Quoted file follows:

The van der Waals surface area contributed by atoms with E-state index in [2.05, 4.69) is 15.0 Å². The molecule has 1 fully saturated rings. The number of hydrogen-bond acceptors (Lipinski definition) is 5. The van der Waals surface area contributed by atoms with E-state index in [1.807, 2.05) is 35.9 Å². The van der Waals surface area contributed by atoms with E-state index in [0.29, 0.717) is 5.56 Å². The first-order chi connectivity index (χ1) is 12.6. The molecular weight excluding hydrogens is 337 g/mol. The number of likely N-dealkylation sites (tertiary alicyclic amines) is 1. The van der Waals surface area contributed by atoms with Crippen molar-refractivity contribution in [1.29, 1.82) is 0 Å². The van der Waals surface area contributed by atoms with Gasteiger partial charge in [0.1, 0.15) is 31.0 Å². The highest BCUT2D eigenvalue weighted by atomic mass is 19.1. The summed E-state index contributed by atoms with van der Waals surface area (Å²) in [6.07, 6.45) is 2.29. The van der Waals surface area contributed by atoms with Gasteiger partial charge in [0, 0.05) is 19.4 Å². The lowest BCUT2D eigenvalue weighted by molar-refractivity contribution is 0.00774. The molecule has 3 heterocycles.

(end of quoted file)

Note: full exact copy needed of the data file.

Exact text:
The van der Waals surface area contributed by atoms with E-state index in [2.05, 4.69) is 15.0 Å². The molecule has 1 fully saturated rings. The number of hydrogen-bond acceptors (Lipinski definition) is 5. The van der Waals surface area contributed by atoms with E-state index in [1.807, 2.05) is 35.9 Å². The van der Waals surface area contributed by atoms with E-state index in [0.29, 0.717) is 5.56 Å². The first-order chi connectivity index (χ1) is 12.6. The molecular weight excluding hydrogens is 337 g/mol. The number of likely N-dealkylation sites (tertiary alicyclic amines) is 1. The van der Waals surface area contributed by atoms with Crippen molar-refractivity contribution in [1.29, 1.82) is 0 Å². The van der Waals surface area contributed by atoms with Gasteiger partial charge in [0.1, 0.15) is 31.0 Å². The highest BCUT2D eigenvalue weighted by atomic mass is 19.1. The summed E-state index contributed by atoms with van der Waals surface area (Å²) in [6.07, 6.45) is 2.29. The van der Waals surface area contributed by atoms with Gasteiger partial charge in [0, 0.05) is 19.4 Å². The lowest BCUT2D eigenvalue weighted by molar-refractivity contribution is 0.00774. The molecule has 3 heterocycles.